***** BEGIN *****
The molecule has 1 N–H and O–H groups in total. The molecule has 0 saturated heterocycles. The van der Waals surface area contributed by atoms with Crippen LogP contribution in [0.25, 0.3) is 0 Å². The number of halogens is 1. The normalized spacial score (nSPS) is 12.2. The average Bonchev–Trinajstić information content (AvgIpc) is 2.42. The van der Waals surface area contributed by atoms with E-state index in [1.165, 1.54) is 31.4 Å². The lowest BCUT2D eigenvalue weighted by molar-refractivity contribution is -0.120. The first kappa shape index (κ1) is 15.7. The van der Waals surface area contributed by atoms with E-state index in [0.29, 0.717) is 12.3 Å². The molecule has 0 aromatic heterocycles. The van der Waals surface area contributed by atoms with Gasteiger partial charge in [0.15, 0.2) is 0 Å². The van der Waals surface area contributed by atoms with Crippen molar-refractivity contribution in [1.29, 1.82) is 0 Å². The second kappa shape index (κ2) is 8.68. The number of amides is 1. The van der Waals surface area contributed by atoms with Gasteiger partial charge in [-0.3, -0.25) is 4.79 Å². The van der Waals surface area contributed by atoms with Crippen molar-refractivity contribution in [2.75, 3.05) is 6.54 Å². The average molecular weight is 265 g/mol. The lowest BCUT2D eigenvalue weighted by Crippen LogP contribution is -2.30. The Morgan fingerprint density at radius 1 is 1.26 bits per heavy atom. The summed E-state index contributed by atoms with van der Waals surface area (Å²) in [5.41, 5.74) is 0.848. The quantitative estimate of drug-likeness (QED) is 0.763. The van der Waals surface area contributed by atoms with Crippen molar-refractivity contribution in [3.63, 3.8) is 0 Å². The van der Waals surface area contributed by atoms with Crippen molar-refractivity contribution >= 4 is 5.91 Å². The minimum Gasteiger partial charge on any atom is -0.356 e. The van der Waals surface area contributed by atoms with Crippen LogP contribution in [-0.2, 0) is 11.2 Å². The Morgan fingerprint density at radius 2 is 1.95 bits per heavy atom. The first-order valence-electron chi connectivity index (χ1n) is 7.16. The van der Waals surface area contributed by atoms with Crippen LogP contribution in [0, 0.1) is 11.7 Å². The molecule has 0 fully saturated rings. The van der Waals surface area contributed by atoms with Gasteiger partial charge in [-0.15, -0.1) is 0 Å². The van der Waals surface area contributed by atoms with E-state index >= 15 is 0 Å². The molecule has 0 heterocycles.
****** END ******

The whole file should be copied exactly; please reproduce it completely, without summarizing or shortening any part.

The molecule has 1 N–H and O–H groups in total. The molecule has 0 saturated heterocycles. The van der Waals surface area contributed by atoms with Crippen LogP contribution in [0.25, 0.3) is 0 Å². The number of halogens is 1. The normalized spacial score (nSPS) is 12.2. The average Bonchev–Trinajstić information content (AvgIpc) is 2.42. The van der Waals surface area contributed by atoms with E-state index in [1.165, 1.54) is 31.4 Å². The lowest BCUT2D eigenvalue weighted by molar-refractivity contribution is -0.120. The first kappa shape index (κ1) is 15.7. The van der Waals surface area contributed by atoms with E-state index in [0.29, 0.717) is 12.3 Å². The molecule has 0 aromatic heterocycles. The van der Waals surface area contributed by atoms with Gasteiger partial charge in [0.15, 0.2) is 0 Å². The van der Waals surface area contributed by atoms with Crippen molar-refractivity contribution in [1.29, 1.82) is 0 Å². The second kappa shape index (κ2) is 8.68. The number of amides is 1. The van der Waals surface area contributed by atoms with Gasteiger partial charge in [-0.3, -0.25) is 4.79 Å². The van der Waals surface area contributed by atoms with Crippen molar-refractivity contribution in [2.75, 3.05) is 6.54 Å². The average molecular weight is 265 g/mol. The lowest BCUT2D eigenvalue weighted by Crippen LogP contribution is -2.30. The Morgan fingerprint density at radius 1 is 1.26 bits per heavy atom. The summed E-state index contributed by atoms with van der Waals surface area (Å²) in [5.41, 5.74) is 0.848. The quantitative estimate of drug-likeness (QED) is 0.763. The van der Waals surface area contributed by atoms with Crippen molar-refractivity contribution in [3.63, 3.8) is 0 Å². The van der Waals surface area contributed by atoms with Crippen molar-refractivity contribution >= 4 is 5.91 Å². The minimum Gasteiger partial charge on any atom is -0.356 e. The van der Waals surface area contributed by atoms with Crippen LogP contribution in [-0.2, 0) is 11.2 Å². The Morgan fingerprint density at radius 2 is 1.95 bits per heavy atom. The first-order valence-electron chi connectivity index (χ1n) is 7.16. The van der Waals surface area contributed by atoms with Crippen LogP contribution in [0, 0.1) is 11.7 Å². The molecule has 0 fully saturated rings. The van der Waals surface area contributed by atoms with Gasteiger partial charge in [-0.15, -0.1) is 0 Å². The van der Waals surface area contributed by atoms with E-state index >= 15 is 0 Å². The molecule has 0 heterocycles.